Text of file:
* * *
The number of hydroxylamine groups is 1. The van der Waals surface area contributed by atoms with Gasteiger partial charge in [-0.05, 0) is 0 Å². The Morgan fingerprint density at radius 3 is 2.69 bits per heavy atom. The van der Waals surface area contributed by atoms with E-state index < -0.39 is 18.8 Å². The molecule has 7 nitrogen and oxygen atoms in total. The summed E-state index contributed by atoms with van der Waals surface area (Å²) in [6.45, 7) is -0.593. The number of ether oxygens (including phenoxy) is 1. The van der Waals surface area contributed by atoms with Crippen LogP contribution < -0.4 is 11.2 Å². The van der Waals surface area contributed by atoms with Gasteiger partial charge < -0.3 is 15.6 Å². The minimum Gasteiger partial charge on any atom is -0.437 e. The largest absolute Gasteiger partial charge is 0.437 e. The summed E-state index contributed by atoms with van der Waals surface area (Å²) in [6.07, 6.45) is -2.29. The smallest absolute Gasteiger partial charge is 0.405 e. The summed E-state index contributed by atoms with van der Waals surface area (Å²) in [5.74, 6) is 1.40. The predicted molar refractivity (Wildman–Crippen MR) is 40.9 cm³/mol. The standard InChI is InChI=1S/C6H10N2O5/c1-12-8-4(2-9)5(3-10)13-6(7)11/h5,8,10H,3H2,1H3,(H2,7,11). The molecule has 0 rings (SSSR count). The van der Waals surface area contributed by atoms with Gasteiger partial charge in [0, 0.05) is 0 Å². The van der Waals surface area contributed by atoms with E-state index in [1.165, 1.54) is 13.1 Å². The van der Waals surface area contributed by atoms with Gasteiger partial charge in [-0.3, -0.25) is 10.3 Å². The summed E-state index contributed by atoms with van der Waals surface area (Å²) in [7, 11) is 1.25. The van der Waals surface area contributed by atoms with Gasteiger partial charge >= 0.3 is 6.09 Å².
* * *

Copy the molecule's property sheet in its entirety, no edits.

The number of hydroxylamine groups is 1. The van der Waals surface area contributed by atoms with Gasteiger partial charge in [-0.05, 0) is 0 Å². The Morgan fingerprint density at radius 3 is 2.69 bits per heavy atom. The van der Waals surface area contributed by atoms with E-state index < -0.39 is 18.8 Å². The molecule has 7 nitrogen and oxygen atoms in total. The summed E-state index contributed by atoms with van der Waals surface area (Å²) in [6.45, 7) is -0.593. The number of ether oxygens (including phenoxy) is 1. The van der Waals surface area contributed by atoms with Crippen LogP contribution < -0.4 is 11.2 Å². The van der Waals surface area contributed by atoms with Gasteiger partial charge < -0.3 is 15.6 Å². The minimum Gasteiger partial charge on any atom is -0.437 e. The largest absolute Gasteiger partial charge is 0.437 e. The summed E-state index contributed by atoms with van der Waals surface area (Å²) in [6.07, 6.45) is -2.29. The smallest absolute Gasteiger partial charge is 0.405 e. The summed E-state index contributed by atoms with van der Waals surface area (Å²) in [5.74, 6) is 1.40. The predicted molar refractivity (Wildman–Crippen MR) is 40.9 cm³/mol. The standard InChI is InChI=1S/C6H10N2O5/c1-12-8-4(2-9)5(3-10)13-6(7)11/h5,8,10H,3H2,1H3,(H2,7,11). The molecule has 0 rings (SSSR count). The van der Waals surface area contributed by atoms with Gasteiger partial charge in [0, 0.05) is 0 Å². The van der Waals surface area contributed by atoms with E-state index in [1.165, 1.54) is 13.1 Å². The van der Waals surface area contributed by atoms with Gasteiger partial charge in [-0.3, -0.25) is 10.3 Å². The summed E-state index contributed by atoms with van der Waals surface area (Å²) in [7, 11) is 1.25. The van der Waals surface area contributed by atoms with Gasteiger partial charge >= 0.3 is 6.09 Å².